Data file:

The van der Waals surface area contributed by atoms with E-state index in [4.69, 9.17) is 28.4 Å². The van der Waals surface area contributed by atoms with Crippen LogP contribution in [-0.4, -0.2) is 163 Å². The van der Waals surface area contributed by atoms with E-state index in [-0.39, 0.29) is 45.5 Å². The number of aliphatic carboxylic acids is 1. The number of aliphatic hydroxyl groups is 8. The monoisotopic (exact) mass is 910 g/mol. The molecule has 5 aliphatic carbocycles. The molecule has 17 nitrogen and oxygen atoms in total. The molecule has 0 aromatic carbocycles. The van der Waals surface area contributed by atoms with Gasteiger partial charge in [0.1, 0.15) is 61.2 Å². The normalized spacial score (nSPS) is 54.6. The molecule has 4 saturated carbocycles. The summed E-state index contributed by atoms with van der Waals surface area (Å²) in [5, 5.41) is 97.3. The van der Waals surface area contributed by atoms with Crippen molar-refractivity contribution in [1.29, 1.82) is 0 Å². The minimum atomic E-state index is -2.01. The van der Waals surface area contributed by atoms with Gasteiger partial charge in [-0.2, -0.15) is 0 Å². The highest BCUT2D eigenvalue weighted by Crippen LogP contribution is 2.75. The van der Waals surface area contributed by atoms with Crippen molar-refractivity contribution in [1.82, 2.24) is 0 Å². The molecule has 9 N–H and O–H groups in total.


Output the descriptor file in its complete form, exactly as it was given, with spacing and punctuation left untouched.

The van der Waals surface area contributed by atoms with E-state index in [4.69, 9.17) is 28.4 Å². The van der Waals surface area contributed by atoms with Crippen LogP contribution in [-0.4, -0.2) is 163 Å². The van der Waals surface area contributed by atoms with E-state index in [-0.39, 0.29) is 45.5 Å². The number of aliphatic carboxylic acids is 1. The number of aliphatic hydroxyl groups is 8. The monoisotopic (exact) mass is 910 g/mol. The molecule has 5 aliphatic carbocycles. The molecule has 17 nitrogen and oxygen atoms in total. The molecule has 0 aromatic carbocycles. The van der Waals surface area contributed by atoms with Gasteiger partial charge in [0.1, 0.15) is 61.2 Å². The normalized spacial score (nSPS) is 54.6. The molecule has 4 saturated carbocycles. The summed E-state index contributed by atoms with van der Waals surface area (Å²) in [5, 5.41) is 97.3. The van der Waals surface area contributed by atoms with Crippen molar-refractivity contribution in [1.29, 1.82) is 0 Å². The minimum atomic E-state index is -2.01. The van der Waals surface area contributed by atoms with Gasteiger partial charge in [-0.2, -0.15) is 0 Å². The highest BCUT2D eigenvalue weighted by Crippen LogP contribution is 2.75. The van der Waals surface area contributed by atoms with Crippen molar-refractivity contribution in [1.82, 2.24) is 0 Å². The molecule has 9 N–H and O–H groups in total.